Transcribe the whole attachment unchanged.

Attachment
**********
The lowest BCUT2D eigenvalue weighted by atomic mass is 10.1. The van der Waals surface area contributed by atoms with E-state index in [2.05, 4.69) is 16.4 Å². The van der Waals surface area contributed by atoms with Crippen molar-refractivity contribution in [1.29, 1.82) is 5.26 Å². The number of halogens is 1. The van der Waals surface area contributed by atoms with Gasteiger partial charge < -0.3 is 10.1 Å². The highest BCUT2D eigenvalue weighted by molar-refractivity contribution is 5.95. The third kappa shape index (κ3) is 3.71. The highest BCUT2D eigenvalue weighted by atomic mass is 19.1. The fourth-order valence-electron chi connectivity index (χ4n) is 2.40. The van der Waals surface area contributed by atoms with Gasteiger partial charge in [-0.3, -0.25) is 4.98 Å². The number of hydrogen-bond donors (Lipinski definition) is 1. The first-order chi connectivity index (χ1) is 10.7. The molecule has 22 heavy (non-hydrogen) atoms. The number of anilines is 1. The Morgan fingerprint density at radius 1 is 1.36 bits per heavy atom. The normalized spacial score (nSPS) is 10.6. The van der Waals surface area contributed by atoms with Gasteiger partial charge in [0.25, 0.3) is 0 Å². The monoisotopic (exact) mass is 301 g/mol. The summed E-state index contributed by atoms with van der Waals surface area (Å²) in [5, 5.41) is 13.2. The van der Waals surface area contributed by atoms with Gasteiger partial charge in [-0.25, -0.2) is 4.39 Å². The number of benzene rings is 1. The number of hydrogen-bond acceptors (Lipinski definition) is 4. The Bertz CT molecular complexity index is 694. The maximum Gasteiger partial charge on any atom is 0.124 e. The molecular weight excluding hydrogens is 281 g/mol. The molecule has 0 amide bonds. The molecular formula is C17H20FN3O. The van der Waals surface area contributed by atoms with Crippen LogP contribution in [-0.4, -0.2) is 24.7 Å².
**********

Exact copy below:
The lowest BCUT2D eigenvalue weighted by atomic mass is 10.1. The van der Waals surface area contributed by atoms with E-state index in [2.05, 4.69) is 16.4 Å². The van der Waals surface area contributed by atoms with Crippen molar-refractivity contribution in [1.29, 1.82) is 5.26 Å². The number of halogens is 1. The van der Waals surface area contributed by atoms with Gasteiger partial charge < -0.3 is 10.1 Å². The highest BCUT2D eigenvalue weighted by molar-refractivity contribution is 5.95. The third kappa shape index (κ3) is 3.71. The highest BCUT2D eigenvalue weighted by atomic mass is 19.1. The fourth-order valence-electron chi connectivity index (χ4n) is 2.40. The van der Waals surface area contributed by atoms with Gasteiger partial charge in [-0.3, -0.25) is 4.98 Å². The number of hydrogen-bond donors (Lipinski definition) is 1. The first-order chi connectivity index (χ1) is 10.7. The molecule has 22 heavy (non-hydrogen) atoms. The number of anilines is 1. The Morgan fingerprint density at radius 1 is 1.36 bits per heavy atom. The normalized spacial score (nSPS) is 10.6. The van der Waals surface area contributed by atoms with Gasteiger partial charge in [0.25, 0.3) is 0 Å². The monoisotopic (exact) mass is 301 g/mol. The summed E-state index contributed by atoms with van der Waals surface area (Å²) in [5, 5.41) is 13.2. The van der Waals surface area contributed by atoms with Gasteiger partial charge in [-0.25, -0.2) is 4.39 Å². The number of benzene rings is 1. The number of hydrogen-bond acceptors (Lipinski definition) is 4. The Bertz CT molecular complexity index is 694. The maximum Gasteiger partial charge on any atom is 0.124 e. The molecular weight excluding hydrogens is 281 g/mol. The molecule has 0 amide bonds. The molecular formula is C17H20FN3O. The van der Waals surface area contributed by atoms with Crippen LogP contribution in [-0.4, -0.2) is 24.7 Å².